is seeking to find out and achieve; and the democratization of method,
which involves participants in decisions about what operational methods
are being used, including those being used to democratize the content.
The overlap is usually restricted to democratization of research content.
It is rare to find any full-blown commitment to collaboration about research
method, although Guba and Lincoln strongly commend it (1989: 260). In practice,
it may be reduced to no more than seeking fully informed consent of all
informants to the researcher's pre-existent or emerging operational plan,
and to modifying the plan in order to obtain such consent.
The relation with qualitative research
Qualitative research, using multiple methodologies, is about other people
studied in their own social setting and understood in terms of the meanings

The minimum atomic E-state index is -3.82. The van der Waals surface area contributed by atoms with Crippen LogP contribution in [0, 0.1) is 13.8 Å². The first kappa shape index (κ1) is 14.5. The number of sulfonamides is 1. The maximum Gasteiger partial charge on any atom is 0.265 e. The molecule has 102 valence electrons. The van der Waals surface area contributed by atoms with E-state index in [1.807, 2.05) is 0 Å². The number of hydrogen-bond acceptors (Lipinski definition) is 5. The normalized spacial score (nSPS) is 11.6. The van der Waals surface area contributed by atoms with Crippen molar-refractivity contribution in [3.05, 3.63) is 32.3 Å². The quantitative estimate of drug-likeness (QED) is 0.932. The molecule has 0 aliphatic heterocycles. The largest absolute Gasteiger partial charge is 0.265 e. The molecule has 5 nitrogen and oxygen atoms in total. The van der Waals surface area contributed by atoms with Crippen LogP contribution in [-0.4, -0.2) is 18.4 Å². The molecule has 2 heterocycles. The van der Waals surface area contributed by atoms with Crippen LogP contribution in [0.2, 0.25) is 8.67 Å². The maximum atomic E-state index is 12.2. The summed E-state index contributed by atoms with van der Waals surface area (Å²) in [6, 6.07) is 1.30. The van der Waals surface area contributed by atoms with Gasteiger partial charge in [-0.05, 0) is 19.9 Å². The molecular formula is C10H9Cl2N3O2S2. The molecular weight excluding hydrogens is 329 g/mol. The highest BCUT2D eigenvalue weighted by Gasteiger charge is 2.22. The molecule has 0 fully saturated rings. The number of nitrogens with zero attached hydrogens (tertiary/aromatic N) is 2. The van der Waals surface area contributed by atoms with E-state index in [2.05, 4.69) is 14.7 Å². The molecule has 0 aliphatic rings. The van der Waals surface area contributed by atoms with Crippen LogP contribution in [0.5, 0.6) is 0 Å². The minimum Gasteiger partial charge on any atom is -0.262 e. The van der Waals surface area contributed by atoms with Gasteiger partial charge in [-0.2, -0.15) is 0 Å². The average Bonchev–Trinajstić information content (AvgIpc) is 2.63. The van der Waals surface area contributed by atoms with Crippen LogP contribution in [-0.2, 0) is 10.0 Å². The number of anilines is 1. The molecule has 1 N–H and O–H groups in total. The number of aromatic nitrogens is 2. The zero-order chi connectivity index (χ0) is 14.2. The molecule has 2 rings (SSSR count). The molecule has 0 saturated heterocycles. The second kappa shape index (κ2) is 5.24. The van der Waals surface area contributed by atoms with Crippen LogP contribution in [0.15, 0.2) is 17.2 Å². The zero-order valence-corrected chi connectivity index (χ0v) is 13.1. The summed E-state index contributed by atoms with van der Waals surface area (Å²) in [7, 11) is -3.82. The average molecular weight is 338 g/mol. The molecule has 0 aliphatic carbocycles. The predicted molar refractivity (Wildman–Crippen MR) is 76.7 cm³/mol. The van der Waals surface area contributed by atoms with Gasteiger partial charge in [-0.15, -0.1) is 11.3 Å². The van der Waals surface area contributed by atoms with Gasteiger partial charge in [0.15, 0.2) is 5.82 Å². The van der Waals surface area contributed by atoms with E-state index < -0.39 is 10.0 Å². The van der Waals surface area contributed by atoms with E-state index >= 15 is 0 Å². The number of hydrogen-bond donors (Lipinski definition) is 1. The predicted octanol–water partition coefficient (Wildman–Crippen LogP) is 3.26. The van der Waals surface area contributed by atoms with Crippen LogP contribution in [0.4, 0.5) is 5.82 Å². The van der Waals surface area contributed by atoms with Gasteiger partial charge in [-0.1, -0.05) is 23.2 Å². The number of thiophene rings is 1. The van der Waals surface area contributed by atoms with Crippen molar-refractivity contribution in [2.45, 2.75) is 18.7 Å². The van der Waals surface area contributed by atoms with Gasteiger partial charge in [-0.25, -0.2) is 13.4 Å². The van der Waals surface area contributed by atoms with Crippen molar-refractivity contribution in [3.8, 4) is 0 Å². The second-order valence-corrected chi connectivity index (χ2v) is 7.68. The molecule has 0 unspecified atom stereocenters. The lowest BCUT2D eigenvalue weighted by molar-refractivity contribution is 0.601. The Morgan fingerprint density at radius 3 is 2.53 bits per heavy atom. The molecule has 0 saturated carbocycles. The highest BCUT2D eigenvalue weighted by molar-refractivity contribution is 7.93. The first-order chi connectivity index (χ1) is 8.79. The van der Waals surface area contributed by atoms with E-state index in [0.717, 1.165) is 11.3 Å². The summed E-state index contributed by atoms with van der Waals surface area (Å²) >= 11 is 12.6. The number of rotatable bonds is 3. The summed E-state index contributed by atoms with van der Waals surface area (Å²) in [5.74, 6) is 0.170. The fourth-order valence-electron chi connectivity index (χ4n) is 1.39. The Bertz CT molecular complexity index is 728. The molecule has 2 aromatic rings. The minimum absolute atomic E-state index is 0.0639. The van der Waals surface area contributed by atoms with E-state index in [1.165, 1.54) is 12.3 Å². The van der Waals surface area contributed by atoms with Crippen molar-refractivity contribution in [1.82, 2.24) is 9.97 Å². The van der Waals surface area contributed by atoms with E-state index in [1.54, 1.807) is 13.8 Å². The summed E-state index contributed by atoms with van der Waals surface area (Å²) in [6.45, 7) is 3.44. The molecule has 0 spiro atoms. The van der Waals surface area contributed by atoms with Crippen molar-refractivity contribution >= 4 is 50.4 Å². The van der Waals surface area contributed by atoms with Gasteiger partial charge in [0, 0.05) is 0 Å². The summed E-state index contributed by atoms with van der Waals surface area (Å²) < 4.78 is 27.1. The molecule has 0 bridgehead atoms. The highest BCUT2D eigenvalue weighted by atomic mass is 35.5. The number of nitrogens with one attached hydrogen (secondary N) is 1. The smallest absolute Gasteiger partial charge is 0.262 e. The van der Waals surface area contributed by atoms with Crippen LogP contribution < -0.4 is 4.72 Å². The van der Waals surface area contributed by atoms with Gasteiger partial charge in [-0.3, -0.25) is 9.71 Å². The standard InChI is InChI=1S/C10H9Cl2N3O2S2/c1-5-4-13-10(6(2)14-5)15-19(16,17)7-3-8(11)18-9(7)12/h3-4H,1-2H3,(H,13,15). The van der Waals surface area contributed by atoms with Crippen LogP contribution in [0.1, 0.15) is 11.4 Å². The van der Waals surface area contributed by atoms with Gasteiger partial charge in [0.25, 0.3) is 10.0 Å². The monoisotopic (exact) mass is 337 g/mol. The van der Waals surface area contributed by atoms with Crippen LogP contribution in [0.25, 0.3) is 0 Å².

those people themselves bring to their situation (Denzin and Lincoln, 1994:
2). To say that it is about other people in their own setting is
to say one central thing: the researcher in mainline qualitative
research does not involve informants in decisions about research methodology,
about the design of operational procedures. He or she only seeks to negotiate,
with the people being studied, (1) access to their setting, (2) issues
involved in ongoing management of the research, and (3) the interpretations
Co-operative inquiry by contrast does research with other people,
who are invited to be full co-inquirers with the initiating researcher
and become involved in operational decision-making, and is committed to
this kind of participative research design in principle, both political
and epistemological. The co-inquirers are also fully involved in decisions
about research content, that is, about the focus of the inquiry, what it
is seeking to find out and achieve.
Qualitative research is a social science, about other people
in their own social setting; whereas co-operative inquiry is a wide-ranging
science about any aspect of the human condition which a group of co-researchers
choose to explore through the instrumentality of their own experience.
It certainly includes important social topics, such a revisioning social
roles, professional practice and organizational life. It also includes